The History of Glastonbury
The age of the settlement now known as Glastonbury is the subject of discussion, and of legends. Glastonbury, or the Isle of Avalon, is steeped in history and mystery. Legend even suggests it to be Camelot, the mythical seat of King Arthur . Whatever the fanciful stories one thing is certain, man has been in the Glastonbury area for a very long time. The ‘Sweet Track’, an ancient timber causeway, was found just west of Glastonbury. The 5,000 year old causeway is the oldest engineered road in Northern Europe, and some say the world, having been dated to 3806 or 3807 BC. At the time that the track was built Glastonbury would have risen as an island out of the marsh and the flood-plains surrounding it. Many hold the opinion that the so-called Sweet Track only existed because of settlement of religious shrines at Glastonbury.
It is known that a village, Glastonbury Lake Village, existed three miles north west of Glastonbury in what is now Godney . The village once housed around 100 people in about 300 BC and was still occupied at the time of the Roman invasion. The village, which has yielded many ancient artefacts on excavation, was basically floated on the peat bog using brushwood, bracken, rubble and clay with foundations of timber driven into the peat. Rising water levels may to have caused the village to be abandoned at around 100 AD.
Joseph of Arimathea is said to have arrived in Glastonbury in the first century, reaching the revered isle by boat over the flooded Somerset Levels. He got out of his boat and planted his staff into the hallowed ground and legend says that it flowered miraculously into the Glastonbury Thorn , also known as the Holy Thorn. This hybrid hawthorn tree only grows within a few miles of Glastonbury and, unusually, flowers twice annually. It produces flower once in spring and then again at Christmas time. Each year a sprig of thorn is cut by the local Anglican vicar and the eldest child from St John's School. It is then sent to the Queen as part of an age old tradition.
The original Holy Thorn was a centre of pilgrimage in the Middle Ages. During the English Civil War it was chopped down by Cromwell ’s men, derided as an object of Catholic superstition. However, superstition persisted and legend soon spread that the Roundhead soldier who chopped the thorn down was blinded by a flying splinter. A replacement thorn was planted in the 20th century on Wearyall hill in 1951 to mark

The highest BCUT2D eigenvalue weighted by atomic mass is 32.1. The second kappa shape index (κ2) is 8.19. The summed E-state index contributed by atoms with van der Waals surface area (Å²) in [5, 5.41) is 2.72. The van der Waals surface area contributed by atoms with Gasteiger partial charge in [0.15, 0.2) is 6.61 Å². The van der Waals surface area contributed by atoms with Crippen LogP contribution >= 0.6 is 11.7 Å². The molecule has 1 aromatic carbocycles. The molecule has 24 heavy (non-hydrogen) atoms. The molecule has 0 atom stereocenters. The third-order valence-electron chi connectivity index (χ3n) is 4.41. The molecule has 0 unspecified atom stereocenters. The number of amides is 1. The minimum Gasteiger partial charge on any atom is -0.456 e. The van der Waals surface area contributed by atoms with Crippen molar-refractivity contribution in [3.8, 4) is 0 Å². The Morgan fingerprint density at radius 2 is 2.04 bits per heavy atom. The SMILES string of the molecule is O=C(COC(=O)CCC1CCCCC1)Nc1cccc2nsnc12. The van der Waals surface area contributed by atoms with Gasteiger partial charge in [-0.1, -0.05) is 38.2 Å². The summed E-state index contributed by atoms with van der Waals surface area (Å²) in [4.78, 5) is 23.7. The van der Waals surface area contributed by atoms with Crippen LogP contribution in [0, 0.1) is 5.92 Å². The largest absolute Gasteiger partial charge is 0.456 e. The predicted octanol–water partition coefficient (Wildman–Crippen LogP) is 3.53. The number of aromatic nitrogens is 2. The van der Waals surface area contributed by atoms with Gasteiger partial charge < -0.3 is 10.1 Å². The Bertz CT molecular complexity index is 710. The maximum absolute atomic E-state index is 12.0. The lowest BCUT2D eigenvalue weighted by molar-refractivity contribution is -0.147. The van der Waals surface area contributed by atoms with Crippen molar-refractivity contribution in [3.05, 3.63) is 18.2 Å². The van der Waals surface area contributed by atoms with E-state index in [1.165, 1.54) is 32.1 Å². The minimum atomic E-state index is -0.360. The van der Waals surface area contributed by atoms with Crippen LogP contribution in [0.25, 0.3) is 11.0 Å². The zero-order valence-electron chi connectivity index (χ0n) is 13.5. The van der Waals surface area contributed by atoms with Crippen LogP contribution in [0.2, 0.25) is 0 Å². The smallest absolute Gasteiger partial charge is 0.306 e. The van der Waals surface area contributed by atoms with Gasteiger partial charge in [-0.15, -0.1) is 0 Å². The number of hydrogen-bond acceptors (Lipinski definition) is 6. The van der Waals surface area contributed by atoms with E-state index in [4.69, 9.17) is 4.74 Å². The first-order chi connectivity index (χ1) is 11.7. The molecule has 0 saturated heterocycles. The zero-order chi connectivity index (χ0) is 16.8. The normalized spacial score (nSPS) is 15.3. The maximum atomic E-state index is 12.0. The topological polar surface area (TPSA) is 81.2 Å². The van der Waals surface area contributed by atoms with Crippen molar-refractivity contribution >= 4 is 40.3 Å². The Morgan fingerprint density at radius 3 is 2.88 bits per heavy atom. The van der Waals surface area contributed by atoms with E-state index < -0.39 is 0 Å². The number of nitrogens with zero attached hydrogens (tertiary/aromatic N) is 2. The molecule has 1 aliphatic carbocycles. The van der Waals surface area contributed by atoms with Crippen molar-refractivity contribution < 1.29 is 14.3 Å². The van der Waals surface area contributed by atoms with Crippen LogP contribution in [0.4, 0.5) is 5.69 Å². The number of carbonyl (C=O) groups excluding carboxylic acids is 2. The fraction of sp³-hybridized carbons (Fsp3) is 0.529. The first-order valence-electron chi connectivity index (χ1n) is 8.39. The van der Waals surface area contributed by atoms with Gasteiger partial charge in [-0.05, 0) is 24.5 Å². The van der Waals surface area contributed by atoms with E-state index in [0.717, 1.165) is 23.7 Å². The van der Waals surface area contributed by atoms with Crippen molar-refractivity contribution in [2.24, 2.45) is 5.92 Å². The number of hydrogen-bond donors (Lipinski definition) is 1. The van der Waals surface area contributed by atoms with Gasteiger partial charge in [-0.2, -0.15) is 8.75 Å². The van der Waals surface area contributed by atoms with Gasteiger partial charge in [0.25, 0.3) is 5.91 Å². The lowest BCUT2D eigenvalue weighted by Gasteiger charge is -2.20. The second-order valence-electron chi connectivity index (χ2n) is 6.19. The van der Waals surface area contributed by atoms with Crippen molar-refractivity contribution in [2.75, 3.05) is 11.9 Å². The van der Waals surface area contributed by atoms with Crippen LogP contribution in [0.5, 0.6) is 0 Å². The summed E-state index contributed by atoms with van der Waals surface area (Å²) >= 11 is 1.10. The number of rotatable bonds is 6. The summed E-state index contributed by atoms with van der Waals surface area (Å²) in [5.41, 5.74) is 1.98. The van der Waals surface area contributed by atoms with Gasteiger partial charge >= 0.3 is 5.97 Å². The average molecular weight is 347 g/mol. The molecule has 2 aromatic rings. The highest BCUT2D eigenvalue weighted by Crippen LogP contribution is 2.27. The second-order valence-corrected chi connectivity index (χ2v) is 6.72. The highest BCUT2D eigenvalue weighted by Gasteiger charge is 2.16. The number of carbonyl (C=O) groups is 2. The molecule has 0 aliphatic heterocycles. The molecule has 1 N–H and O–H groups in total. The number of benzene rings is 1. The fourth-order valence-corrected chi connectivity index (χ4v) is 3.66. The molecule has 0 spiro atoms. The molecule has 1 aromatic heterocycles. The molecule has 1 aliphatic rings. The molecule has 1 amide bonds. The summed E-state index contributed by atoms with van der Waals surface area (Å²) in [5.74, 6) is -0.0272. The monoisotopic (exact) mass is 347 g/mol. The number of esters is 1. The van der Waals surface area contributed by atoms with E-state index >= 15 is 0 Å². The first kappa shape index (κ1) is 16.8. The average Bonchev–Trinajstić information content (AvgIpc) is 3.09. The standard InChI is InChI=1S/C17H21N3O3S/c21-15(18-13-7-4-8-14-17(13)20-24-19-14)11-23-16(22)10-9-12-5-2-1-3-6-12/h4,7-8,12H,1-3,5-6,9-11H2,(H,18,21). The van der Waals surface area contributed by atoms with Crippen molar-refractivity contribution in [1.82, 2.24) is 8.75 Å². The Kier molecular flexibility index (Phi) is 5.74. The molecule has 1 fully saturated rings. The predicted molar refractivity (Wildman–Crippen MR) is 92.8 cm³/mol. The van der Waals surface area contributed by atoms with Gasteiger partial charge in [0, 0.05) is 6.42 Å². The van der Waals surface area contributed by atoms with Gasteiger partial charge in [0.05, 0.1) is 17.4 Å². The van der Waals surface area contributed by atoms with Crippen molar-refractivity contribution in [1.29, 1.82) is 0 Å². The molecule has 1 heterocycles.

the Festival of Britain. The first one died and had to be replanted the following year. The thorn also grows elsewhere throughout Glastonbury, including in the grounds of Glastonbury Abbey , St Johns Church and Chalice Well.
The abbey at Glastonbury was a powerhouse of wealth for centuries. Legend has it that the abbey was founded by Joseph of Arimathea in the first century and it certainly pre-dates the Saxons, unlike the majority of English priories. British monks were even allowed to retain power of the abbey when the Saxons first conquered the western reaches of southern Britain in 658. But by 669 Saxons abbots were installed at the abbey although british monks remained there for many years.
A stone church was built there as early as 712 by the Saxon King Ine of Wessex. St Dunstan enlarged the abbey in the tenth century and King Edmund was buried there in 967. The first Norman abbot started a program of extension to the abbey buildings but was replaced in 1077 because some of his men killed monks next to the High Alter. By the time of the Domesday Book in 1086 Glastonbury was already the richest abbey on the land. The abbey had grown rich not just on the agricultural bounty that surrounded it in the Somerset fields, but also on the mystical reputation of the ancient isle of Avalon.
A church, dedicated to St Michael, was built on top of the Tor but this was said to have been destroyed by earthquake in 1275. The roofless tower stands on top of the hill in a spot that excavations suggest has been the subject of some kind of human endeavour since Neolithic times.
The power of the church, and Glastonbury with it, came crashing down when Abbot Richard Whyting resisted King Henry VIII as the monarch stripped the abbey of its treasures. At the start of Dissolution of the Monasteries in 1536, Glastonbury was second only to Westminster in wealth and prestige. The Reformation left it a shattered ruin, completely ransacked and demolished in a brutal message to the church and its supporters from the king. Abbot Whyting was hung drawn and quartered on the top of the Tor.
Glastonbury ticked over as a quiet agricultural market town after the loss of the mighty abbey. Progress largely passed it by and its only real industry was itself tied to the land, the manufacture of sheepskin goods by the now defunct Moorlands. Today the town relies again on agriculture but also increasingly once again on its
reputation for legend and myth and is still an important centre of spiritual pilgrimage.